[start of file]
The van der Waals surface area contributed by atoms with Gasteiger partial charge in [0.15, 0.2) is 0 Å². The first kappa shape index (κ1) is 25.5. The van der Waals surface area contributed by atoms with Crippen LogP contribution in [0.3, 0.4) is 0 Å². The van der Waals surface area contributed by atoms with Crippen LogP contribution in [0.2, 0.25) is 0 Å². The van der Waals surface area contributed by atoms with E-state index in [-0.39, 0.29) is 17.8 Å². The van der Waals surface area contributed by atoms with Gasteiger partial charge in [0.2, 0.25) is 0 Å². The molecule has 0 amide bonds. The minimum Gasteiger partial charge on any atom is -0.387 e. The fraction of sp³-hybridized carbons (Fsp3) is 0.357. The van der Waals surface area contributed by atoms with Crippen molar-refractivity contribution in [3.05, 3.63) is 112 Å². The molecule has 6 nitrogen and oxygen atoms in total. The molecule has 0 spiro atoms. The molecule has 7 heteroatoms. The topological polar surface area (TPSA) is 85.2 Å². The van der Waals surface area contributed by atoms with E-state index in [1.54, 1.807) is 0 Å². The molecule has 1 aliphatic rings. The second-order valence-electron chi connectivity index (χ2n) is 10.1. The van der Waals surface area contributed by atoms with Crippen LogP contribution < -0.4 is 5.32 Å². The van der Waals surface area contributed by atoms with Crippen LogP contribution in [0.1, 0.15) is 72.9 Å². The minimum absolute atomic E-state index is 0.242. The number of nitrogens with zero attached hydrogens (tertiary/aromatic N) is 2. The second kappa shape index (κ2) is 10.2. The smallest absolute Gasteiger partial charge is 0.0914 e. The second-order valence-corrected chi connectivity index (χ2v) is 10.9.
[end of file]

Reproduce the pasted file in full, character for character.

The van der Waals surface area contributed by atoms with Gasteiger partial charge in [0.15, 0.2) is 0 Å². The first kappa shape index (κ1) is 25.5. The van der Waals surface area contributed by atoms with Crippen LogP contribution in [0.3, 0.4) is 0 Å². The van der Waals surface area contributed by atoms with Crippen LogP contribution in [0.2, 0.25) is 0 Å². The van der Waals surface area contributed by atoms with E-state index in [-0.39, 0.29) is 17.8 Å². The van der Waals surface area contributed by atoms with Gasteiger partial charge in [0.2, 0.25) is 0 Å². The molecule has 0 amide bonds. The minimum Gasteiger partial charge on any atom is -0.387 e. The fraction of sp³-hybridized carbons (Fsp3) is 0.357. The van der Waals surface area contributed by atoms with Crippen molar-refractivity contribution in [3.05, 3.63) is 112 Å². The molecule has 6 nitrogen and oxygen atoms in total. The molecule has 0 spiro atoms. The molecule has 7 heteroatoms. The topological polar surface area (TPSA) is 85.2 Å². The van der Waals surface area contributed by atoms with E-state index in [1.54, 1.807) is 0 Å². The molecule has 1 aliphatic rings. The second-order valence-electron chi connectivity index (χ2n) is 10.1. The van der Waals surface area contributed by atoms with Crippen LogP contribution < -0.4 is 5.32 Å². The van der Waals surface area contributed by atoms with Crippen LogP contribution in [0.1, 0.15) is 72.9 Å². The minimum absolute atomic E-state index is 0.242. The number of nitrogens with zero attached hydrogens (tertiary/aromatic N) is 2. The second kappa shape index (κ2) is 10.2. The smallest absolute Gasteiger partial charge is 0.0914 e. The second-order valence-corrected chi connectivity index (χ2v) is 10.9.